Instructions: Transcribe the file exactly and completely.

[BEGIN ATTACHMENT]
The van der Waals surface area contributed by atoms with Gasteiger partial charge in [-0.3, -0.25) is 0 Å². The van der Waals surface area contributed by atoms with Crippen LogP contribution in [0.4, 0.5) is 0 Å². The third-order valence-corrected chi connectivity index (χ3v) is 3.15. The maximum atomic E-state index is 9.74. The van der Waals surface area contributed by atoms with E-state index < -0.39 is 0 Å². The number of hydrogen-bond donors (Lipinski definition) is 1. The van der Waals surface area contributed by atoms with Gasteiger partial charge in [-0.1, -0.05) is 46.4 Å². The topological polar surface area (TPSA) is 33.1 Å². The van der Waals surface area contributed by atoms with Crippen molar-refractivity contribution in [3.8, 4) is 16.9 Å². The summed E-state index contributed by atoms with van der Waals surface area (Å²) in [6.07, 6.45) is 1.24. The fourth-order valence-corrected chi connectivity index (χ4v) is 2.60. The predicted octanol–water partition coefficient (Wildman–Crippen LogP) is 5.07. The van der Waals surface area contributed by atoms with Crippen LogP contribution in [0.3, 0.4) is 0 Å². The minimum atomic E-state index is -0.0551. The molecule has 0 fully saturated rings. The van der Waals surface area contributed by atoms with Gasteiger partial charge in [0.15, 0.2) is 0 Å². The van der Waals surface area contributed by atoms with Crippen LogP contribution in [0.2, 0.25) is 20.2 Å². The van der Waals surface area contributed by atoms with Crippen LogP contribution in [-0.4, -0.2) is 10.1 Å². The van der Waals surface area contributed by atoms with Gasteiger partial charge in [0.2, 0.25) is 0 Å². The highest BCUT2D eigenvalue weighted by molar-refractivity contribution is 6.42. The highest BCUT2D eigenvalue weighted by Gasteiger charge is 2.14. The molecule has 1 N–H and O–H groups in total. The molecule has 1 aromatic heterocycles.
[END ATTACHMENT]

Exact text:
The van der Waals surface area contributed by atoms with Gasteiger partial charge in [-0.3, -0.25) is 0 Å². The van der Waals surface area contributed by atoms with Crippen LogP contribution in [0.4, 0.5) is 0 Å². The third-order valence-corrected chi connectivity index (χ3v) is 3.15. The maximum atomic E-state index is 9.74. The van der Waals surface area contributed by atoms with E-state index < -0.39 is 0 Å². The number of hydrogen-bond donors (Lipinski definition) is 1. The van der Waals surface area contributed by atoms with Gasteiger partial charge in [-0.1, -0.05) is 46.4 Å². The topological polar surface area (TPSA) is 33.1 Å². The van der Waals surface area contributed by atoms with Crippen molar-refractivity contribution in [3.8, 4) is 16.9 Å². The summed E-state index contributed by atoms with van der Waals surface area (Å²) in [6.07, 6.45) is 1.24. The fourth-order valence-corrected chi connectivity index (χ4v) is 2.60. The predicted octanol–water partition coefficient (Wildman–Crippen LogP) is 5.07. The van der Waals surface area contributed by atoms with Crippen LogP contribution in [0.3, 0.4) is 0 Å². The minimum atomic E-state index is -0.0551. The molecule has 0 fully saturated rings. The van der Waals surface area contributed by atoms with Gasteiger partial charge in [0.15, 0.2) is 0 Å². The van der Waals surface area contributed by atoms with Crippen LogP contribution in [0.2, 0.25) is 20.2 Å². The van der Waals surface area contributed by atoms with Crippen LogP contribution in [-0.4, -0.2) is 10.1 Å². The van der Waals surface area contributed by atoms with Gasteiger partial charge in [0.2, 0.25) is 0 Å². The highest BCUT2D eigenvalue weighted by molar-refractivity contribution is 6.42. The highest BCUT2D eigenvalue weighted by Gasteiger charge is 2.14. The molecule has 1 N–H and O–H groups in total. The molecule has 1 aromatic heterocycles.